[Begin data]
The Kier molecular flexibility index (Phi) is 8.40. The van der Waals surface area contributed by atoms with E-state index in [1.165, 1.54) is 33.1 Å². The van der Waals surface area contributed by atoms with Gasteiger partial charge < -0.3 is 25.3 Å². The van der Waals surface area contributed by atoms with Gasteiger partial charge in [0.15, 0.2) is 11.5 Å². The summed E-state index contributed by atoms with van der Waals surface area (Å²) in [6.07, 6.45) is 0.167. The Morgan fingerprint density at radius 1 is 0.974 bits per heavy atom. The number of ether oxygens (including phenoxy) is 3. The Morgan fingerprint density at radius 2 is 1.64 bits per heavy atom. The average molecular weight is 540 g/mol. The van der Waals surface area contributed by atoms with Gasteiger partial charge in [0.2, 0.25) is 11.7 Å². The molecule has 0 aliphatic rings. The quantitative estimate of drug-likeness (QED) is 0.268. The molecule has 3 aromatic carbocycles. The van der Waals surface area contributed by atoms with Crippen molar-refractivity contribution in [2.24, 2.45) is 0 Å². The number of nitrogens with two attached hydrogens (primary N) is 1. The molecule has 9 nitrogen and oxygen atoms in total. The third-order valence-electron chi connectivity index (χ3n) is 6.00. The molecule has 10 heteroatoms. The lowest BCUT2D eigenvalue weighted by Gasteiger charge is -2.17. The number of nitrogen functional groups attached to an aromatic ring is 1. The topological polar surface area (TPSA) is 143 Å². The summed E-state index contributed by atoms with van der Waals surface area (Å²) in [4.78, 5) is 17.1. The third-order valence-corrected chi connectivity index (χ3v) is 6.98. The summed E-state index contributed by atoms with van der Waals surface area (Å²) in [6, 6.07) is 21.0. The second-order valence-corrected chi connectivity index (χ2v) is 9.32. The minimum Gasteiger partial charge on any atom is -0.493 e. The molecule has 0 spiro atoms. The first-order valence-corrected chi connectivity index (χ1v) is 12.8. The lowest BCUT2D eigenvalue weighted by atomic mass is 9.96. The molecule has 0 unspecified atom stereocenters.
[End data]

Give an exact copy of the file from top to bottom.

The Kier molecular flexibility index (Phi) is 8.40. The van der Waals surface area contributed by atoms with E-state index in [1.165, 1.54) is 33.1 Å². The van der Waals surface area contributed by atoms with Gasteiger partial charge < -0.3 is 25.3 Å². The van der Waals surface area contributed by atoms with Gasteiger partial charge in [0.15, 0.2) is 11.5 Å². The summed E-state index contributed by atoms with van der Waals surface area (Å²) in [6.07, 6.45) is 0.167. The Morgan fingerprint density at radius 1 is 0.974 bits per heavy atom. The number of ether oxygens (including phenoxy) is 3. The Morgan fingerprint density at radius 2 is 1.64 bits per heavy atom. The average molecular weight is 540 g/mol. The van der Waals surface area contributed by atoms with Gasteiger partial charge in [0.2, 0.25) is 11.7 Å². The molecule has 0 aliphatic rings. The quantitative estimate of drug-likeness (QED) is 0.268. The molecule has 3 aromatic carbocycles. The van der Waals surface area contributed by atoms with Crippen molar-refractivity contribution in [2.24, 2.45) is 0 Å². The number of nitrogens with two attached hydrogens (primary N) is 1. The molecule has 9 nitrogen and oxygen atoms in total. The third-order valence-electron chi connectivity index (χ3n) is 6.00. The molecule has 10 heteroatoms. The lowest BCUT2D eigenvalue weighted by Gasteiger charge is -2.17. The number of nitrogen functional groups attached to an aromatic ring is 1. The topological polar surface area (TPSA) is 143 Å². The summed E-state index contributed by atoms with van der Waals surface area (Å²) in [4.78, 5) is 17.1. The third-order valence-corrected chi connectivity index (χ3v) is 6.98. The summed E-state index contributed by atoms with van der Waals surface area (Å²) in [6, 6.07) is 21.0. The second-order valence-corrected chi connectivity index (χ2v) is 9.32. The minimum Gasteiger partial charge on any atom is -0.493 e. The molecule has 0 spiro atoms. The first-order valence-corrected chi connectivity index (χ1v) is 12.8. The lowest BCUT2D eigenvalue weighted by atomic mass is 9.96. The molecule has 0 unspecified atom stereocenters.